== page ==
Experimental animals: Swiss albino mice of either sex, weighing 20-30 g were used in the present study and they were obtained from the Small Animal Breeding Station, Agricultural University (Mannuthy, Thrissur, Kerala, India). They were housed individually with ad libitum access to food and water under controlled laboratory conditions and were exposed to a 12 h cycle of light and dark. All the observations were made at room temperature in a noiseless diffusely illuminated room between 9.00-17.00 h. The experimental protocols were approved by the Institutional Animals Ethics Committee (IAEC) as per provisions of the Committee for the Purpose of Control and Supervision of Experimental Animals (CPCSEA), New Delhi, India (KMCRET/PhD/11/2011). The entire procedure was scheduled from December 2011-April 2012.

Acute toxicity test: Three female nulliparous and non-pregnant albino mice were used and ethanolic extract of H. hookerianum at different doses 25, 200 and 2000 mg kg–1, were administered orally. The animals were fasted before the oral administration of the extract and observed individually, after dosage, at least once during the first 30 min, periodically during the first 24 h, with special attention given during the first 4 h and daily thereafter, for a total of 14 days. The animals were observed for common behavior and any toxic symptoms produced by the extract.

Treatment and behavioral analysis: The plant extracts of EEHh and GFHh were administered to the respective group of mice for a period of fourteen days. The group I received the vehicle (1% Tween 80 solution) which served as control. Group II received reserpine (2 mg kg–1 b.wt., i.p.) alone and served as the negative control without any treatment, group III reserpine induced and treated with EEHh (200 mg kg–1), group IV reserpine induced and treated with EEHh (400 mg kg–1), group V reserpine induced and treated with GFHh (100 mg kg–1), group VI reserpine induced and treated with standard drug imipiramine (10 mg kg–1, i.p.) served as positive control. One hour after the last administration of doses, the animals were subjected to the behavioral testing and which was performed in a dark room with minimal background noise. Hand-operated counters and stopwatches were used by a blind observer to score the behavioral parameters. Each experimental group consisted of 6 mice, which was chosen by means of complete randomized schedule.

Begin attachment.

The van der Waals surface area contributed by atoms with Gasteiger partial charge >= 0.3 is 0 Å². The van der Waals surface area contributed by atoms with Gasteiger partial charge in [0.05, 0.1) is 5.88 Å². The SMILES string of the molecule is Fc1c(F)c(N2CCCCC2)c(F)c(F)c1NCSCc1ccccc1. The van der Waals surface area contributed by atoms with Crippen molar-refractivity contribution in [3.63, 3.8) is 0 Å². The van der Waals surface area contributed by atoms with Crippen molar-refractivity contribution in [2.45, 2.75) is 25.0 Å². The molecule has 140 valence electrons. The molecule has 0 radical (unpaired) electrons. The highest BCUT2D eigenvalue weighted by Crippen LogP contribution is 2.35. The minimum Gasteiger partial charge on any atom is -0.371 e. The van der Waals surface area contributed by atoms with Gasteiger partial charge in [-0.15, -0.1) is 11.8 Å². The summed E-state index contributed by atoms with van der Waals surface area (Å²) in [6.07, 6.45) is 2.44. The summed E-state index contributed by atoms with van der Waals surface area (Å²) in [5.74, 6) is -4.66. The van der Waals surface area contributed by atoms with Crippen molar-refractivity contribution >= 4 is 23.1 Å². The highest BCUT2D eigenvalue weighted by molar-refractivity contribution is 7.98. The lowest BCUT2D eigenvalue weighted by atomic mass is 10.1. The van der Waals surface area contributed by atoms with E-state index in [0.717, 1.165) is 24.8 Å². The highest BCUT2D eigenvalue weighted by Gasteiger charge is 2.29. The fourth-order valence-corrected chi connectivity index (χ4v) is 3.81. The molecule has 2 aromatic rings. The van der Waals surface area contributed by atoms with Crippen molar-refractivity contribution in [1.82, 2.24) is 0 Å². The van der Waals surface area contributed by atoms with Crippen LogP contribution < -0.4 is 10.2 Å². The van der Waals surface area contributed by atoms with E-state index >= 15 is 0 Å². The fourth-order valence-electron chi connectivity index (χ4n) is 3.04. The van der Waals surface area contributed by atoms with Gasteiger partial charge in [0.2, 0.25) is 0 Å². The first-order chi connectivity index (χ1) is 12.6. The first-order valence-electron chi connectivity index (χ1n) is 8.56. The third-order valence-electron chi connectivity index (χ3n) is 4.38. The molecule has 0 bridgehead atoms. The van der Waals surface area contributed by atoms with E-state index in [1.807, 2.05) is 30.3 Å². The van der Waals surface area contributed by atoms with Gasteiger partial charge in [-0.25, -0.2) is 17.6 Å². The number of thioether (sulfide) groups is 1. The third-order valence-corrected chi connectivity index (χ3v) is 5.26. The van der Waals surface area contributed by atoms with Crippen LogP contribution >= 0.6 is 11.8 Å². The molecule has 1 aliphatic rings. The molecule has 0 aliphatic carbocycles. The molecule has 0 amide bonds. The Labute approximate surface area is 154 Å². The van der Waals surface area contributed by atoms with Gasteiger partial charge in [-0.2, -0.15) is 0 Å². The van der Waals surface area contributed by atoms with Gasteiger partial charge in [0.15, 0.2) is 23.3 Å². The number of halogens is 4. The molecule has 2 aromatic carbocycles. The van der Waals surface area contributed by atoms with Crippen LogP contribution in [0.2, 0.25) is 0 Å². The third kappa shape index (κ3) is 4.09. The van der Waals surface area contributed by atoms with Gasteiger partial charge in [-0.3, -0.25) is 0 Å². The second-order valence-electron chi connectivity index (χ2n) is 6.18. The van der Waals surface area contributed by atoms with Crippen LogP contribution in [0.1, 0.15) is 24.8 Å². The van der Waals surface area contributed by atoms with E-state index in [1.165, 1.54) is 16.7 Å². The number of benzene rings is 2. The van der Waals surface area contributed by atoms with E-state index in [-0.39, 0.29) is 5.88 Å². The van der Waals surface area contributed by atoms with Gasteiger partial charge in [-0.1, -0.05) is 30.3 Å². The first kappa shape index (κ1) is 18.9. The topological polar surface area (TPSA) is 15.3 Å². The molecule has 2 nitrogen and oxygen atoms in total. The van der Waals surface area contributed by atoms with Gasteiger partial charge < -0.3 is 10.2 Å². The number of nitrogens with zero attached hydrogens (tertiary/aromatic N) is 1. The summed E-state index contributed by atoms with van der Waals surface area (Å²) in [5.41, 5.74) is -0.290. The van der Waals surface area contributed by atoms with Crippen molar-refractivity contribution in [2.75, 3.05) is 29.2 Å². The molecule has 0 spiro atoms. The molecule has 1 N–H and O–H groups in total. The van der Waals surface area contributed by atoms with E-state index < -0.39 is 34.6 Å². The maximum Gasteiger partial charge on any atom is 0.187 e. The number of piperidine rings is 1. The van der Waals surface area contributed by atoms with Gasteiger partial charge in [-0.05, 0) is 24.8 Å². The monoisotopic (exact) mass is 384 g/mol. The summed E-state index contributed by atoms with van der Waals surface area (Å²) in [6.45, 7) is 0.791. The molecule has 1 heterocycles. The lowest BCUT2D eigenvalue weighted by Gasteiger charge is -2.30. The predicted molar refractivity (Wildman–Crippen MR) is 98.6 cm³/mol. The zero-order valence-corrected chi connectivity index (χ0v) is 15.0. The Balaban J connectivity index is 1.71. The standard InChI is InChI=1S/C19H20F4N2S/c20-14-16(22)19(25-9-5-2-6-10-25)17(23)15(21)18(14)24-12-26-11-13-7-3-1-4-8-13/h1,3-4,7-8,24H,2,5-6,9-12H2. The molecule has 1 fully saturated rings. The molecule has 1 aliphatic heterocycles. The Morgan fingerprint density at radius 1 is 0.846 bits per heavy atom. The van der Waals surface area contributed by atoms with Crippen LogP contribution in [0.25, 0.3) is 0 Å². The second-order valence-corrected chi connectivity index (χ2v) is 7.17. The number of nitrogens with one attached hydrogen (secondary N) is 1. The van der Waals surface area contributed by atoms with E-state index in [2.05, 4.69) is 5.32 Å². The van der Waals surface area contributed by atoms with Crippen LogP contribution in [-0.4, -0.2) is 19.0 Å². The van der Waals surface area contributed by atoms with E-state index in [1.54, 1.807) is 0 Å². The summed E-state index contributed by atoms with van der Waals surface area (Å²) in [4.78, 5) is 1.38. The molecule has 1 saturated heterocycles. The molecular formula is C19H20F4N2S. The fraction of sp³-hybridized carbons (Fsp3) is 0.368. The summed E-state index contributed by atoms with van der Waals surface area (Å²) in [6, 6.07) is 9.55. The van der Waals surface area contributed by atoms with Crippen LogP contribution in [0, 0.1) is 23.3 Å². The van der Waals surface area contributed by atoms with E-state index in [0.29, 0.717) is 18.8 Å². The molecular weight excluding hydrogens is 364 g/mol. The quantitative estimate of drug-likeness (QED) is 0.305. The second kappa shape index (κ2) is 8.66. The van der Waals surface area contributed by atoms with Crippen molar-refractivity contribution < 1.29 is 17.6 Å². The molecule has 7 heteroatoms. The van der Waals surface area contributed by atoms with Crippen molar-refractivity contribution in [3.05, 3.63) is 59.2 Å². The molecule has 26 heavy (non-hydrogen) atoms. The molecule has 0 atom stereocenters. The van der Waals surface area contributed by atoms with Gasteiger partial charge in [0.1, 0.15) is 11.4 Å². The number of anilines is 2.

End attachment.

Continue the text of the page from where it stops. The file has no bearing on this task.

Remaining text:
Forced Swimming Test (FST): Forced swim test was proposed as one of the models to study antidepressant like activity. Mice were forced to swim individually for 15 min in glass cylinder (30 cm high, 22.5 cm in diameter) containing 15 cm water at room temperature which constituted the "Pre-test session". After the completion of induction and treatment period, each animal was again forced to swim in a similar environment for a period of 6 min in a "Test session" and duration of immobility time for each mouse was recorded (Porsolt et al., 1977b).

Tail Suspension Test (TST): The total duration of immobility of the tail suspension test was measured according to the method previously described by Steru et al. (1985). Briefly, both acoustically and visually isolated mice were suspended 50 cm above the floor by adhesive tape placed approximately 1 cm from the tip of the tail. Immobility time was recorded during a 6 min period before and after treatment (Steru et al., 1985).

Locomotor activity (LMA): The photocell activity cage was utilized to measure the degree of depression. The action of plant extracts and imipiramine on spontaneous locomotor activity (photocell beam counts) were measured automatically by using Actophotometer (Medicraft photo actometer, model No: 600-40, S. No: PA-0149, India). The units of the activity counts were arbitrary and based on the beam breaks by movement of the mice. The spontaneous locomotor activity of each mouse was recorded individually for 10 min using Actophotometer. Mice were re-tested for activity scores before and after the treatment (Reddy and Kulkarni, 1998).

Estimation of biochemical parameters
Estimation of superoxide dismutase:
The activity of superoxide dismutase was assayed by the method of Kakkar et al. (1984). The obtained values were expressed as units min–1 mg–1 of protein. One unit of the enzyme can be calculated by the amount of enzyme its inhibits the auto oxidation reaction by 50%.